My considered answer to this is a firm ‘No’ and I’d go further, in that I am of the opinion that blindly automating manual tests may be an automated testing anti-pattern.
Manual test scripts are executed by testers who are able to make decisions, judgements and evaluations. As a result, manual tests are often able to cover large areas of the system under test hitting a large number of test conditions. A manual test can easily become a large sprawling, description covering many areas of the application and this can be a very useful manual test. However, this would not be an advisable design for an automated test.
Automated tests that attempt to cover every point that a manual test covers tend to be brittle. They have a tendency to break more often and also annoyingly, an automated test will often stop completely when it hits a failure or an error meaning that later steps do not get run. This can mean that, in order to complete a testing run, some minor problem with a larger script can need to be resolved. In my experience, it’s far easier to have these assertions within separate tests, so that other tests can be run independently.
Over time I have found that, large automated tests that attempt to literally replicate manual test scripts, become a considerable maintenance headache. Particularly, as they tend to frequently fall over when you really want to run them. The frustration can lead to major disillusionment with the automated test effort itself.
Blindly attempting to automate entire manual tests could also block gaining the maximum benefit from the test automation effort. A manual test in itself may not be easily automatable – but individual parts of it may be and by automating those, the manual test script could be reduced in size.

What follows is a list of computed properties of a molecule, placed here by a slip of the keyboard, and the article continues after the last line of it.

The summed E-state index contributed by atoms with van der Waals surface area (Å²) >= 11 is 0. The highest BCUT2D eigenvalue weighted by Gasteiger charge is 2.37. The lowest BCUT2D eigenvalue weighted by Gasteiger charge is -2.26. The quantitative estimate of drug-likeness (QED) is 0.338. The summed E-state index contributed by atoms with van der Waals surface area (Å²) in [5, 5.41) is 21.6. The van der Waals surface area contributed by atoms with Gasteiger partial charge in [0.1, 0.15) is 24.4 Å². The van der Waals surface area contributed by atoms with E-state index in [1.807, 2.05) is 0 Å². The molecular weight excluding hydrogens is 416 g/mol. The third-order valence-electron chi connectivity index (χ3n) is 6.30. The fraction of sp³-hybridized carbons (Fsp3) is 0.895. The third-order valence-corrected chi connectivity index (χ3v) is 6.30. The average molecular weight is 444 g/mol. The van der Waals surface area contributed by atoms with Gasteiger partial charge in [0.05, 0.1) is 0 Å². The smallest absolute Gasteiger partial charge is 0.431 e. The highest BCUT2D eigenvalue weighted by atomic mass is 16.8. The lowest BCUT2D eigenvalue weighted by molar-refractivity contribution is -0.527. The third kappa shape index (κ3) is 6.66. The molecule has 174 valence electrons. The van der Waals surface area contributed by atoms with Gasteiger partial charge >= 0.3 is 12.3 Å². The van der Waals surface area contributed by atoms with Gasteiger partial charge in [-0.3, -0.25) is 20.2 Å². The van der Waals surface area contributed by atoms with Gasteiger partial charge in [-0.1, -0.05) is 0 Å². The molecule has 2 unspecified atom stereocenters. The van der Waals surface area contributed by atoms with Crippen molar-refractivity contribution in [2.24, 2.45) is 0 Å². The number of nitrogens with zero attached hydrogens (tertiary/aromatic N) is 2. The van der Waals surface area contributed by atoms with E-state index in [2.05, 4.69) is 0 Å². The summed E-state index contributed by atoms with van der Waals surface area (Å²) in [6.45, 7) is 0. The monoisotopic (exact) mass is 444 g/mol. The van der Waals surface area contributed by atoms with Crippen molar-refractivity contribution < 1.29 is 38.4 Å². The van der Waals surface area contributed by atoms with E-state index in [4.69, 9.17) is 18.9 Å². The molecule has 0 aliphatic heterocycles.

Manual test scripts tend to be most efficient when hitting as many areas of the application in the shortest amount of time possible. In contrast, automated test scripts tend to be more efficient when hitting as few areas of the application as needed.
It could be argued that one of the reasons why automation often ‘involves automating a manual process already in place that uses a formalized testing process’ is because automation is often introduced for the first time onto existing projects that already have manual tests, this may inevitably lead to the temptation to simply automate existing manual scripts. I would ask myself though, if the test had been automated from the outset, would I have designed the test the same was as I would a manual test? - I feel that my honest answer is ‘No’.
So although existing manual tests clearly can be useful documentation for automated testing in that they can show what is currently being tested and how, they should not dictate the design of the automated tests themselves. In my opinion, good manual test designs explain to a human how to test the features of the application most efficiently; good automated test designs make it easy for machine logic to exercise important features quickly and in my opinion, these are very different engineering problems.